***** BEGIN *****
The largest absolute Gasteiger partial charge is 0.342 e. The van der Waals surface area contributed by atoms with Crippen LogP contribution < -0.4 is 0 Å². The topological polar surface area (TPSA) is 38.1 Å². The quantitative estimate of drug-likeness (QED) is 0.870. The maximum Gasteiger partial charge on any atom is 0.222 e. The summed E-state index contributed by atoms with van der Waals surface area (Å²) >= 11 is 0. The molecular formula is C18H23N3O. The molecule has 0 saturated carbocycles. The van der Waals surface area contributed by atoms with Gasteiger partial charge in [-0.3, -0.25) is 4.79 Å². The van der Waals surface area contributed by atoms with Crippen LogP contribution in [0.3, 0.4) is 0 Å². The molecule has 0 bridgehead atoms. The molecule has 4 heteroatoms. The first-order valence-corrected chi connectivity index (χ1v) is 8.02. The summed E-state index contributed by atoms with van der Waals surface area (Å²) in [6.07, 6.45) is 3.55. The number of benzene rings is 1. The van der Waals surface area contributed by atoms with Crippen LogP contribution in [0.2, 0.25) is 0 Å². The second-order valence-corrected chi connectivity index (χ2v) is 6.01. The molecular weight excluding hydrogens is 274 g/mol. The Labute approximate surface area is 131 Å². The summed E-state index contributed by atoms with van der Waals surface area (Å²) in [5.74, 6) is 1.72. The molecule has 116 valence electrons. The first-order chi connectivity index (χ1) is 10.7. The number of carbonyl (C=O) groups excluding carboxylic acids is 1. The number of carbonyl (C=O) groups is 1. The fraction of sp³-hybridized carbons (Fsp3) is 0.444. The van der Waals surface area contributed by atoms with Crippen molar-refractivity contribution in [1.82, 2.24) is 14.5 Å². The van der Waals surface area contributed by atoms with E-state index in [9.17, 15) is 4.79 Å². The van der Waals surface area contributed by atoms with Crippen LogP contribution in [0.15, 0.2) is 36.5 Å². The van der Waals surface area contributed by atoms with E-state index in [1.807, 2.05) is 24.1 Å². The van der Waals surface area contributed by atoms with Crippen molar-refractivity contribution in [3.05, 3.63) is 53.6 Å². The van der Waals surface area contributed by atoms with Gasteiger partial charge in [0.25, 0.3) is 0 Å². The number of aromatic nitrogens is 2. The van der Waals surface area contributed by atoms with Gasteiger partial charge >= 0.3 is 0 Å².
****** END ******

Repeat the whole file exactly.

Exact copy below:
The largest absolute Gasteiger partial charge is 0.342 e. The van der Waals surface area contributed by atoms with Crippen LogP contribution < -0.4 is 0 Å². The topological polar surface area (TPSA) is 38.1 Å². The quantitative estimate of drug-likeness (QED) is 0.870. The maximum Gasteiger partial charge on any atom is 0.222 e. The summed E-state index contributed by atoms with van der Waals surface area (Å²) >= 11 is 0. The molecular formula is C18H23N3O. The molecule has 0 saturated carbocycles. The van der Waals surface area contributed by atoms with Gasteiger partial charge in [-0.3, -0.25) is 4.79 Å². The van der Waals surface area contributed by atoms with Crippen LogP contribution in [0.3, 0.4) is 0 Å². The molecule has 0 bridgehead atoms. The molecule has 4 heteroatoms. The first-order valence-corrected chi connectivity index (χ1v) is 8.02. The summed E-state index contributed by atoms with van der Waals surface area (Å²) in [6.07, 6.45) is 3.55. The number of benzene rings is 1. The van der Waals surface area contributed by atoms with Crippen LogP contribution in [0.2, 0.25) is 0 Å². The second-order valence-corrected chi connectivity index (χ2v) is 6.01. The molecular weight excluding hydrogens is 274 g/mol. The Labute approximate surface area is 131 Å². The summed E-state index contributed by atoms with van der Waals surface area (Å²) in [5.74, 6) is 1.72. The molecule has 116 valence electrons. The first-order chi connectivity index (χ1) is 10.7. The number of carbonyl (C=O) groups excluding carboxylic acids is 1. The number of carbonyl (C=O) groups is 1. The fraction of sp³-hybridized carbons (Fsp3) is 0.444. The van der Waals surface area contributed by atoms with Crippen molar-refractivity contribution in [1.82, 2.24) is 14.5 Å². The van der Waals surface area contributed by atoms with E-state index in [9.17, 15) is 4.79 Å². The van der Waals surface area contributed by atoms with Crippen LogP contribution in [0.15, 0.2) is 36.5 Å². The van der Waals surface area contributed by atoms with E-state index in [1.807, 2.05) is 24.1 Å². The van der Waals surface area contributed by atoms with Crippen molar-refractivity contribution in [3.05, 3.63) is 53.6 Å². The van der Waals surface area contributed by atoms with Gasteiger partial charge in [0.25, 0.3) is 0 Å². The number of aromatic nitrogens is 2. The van der Waals surface area contributed by atoms with Gasteiger partial charge >= 0.3 is 0 Å².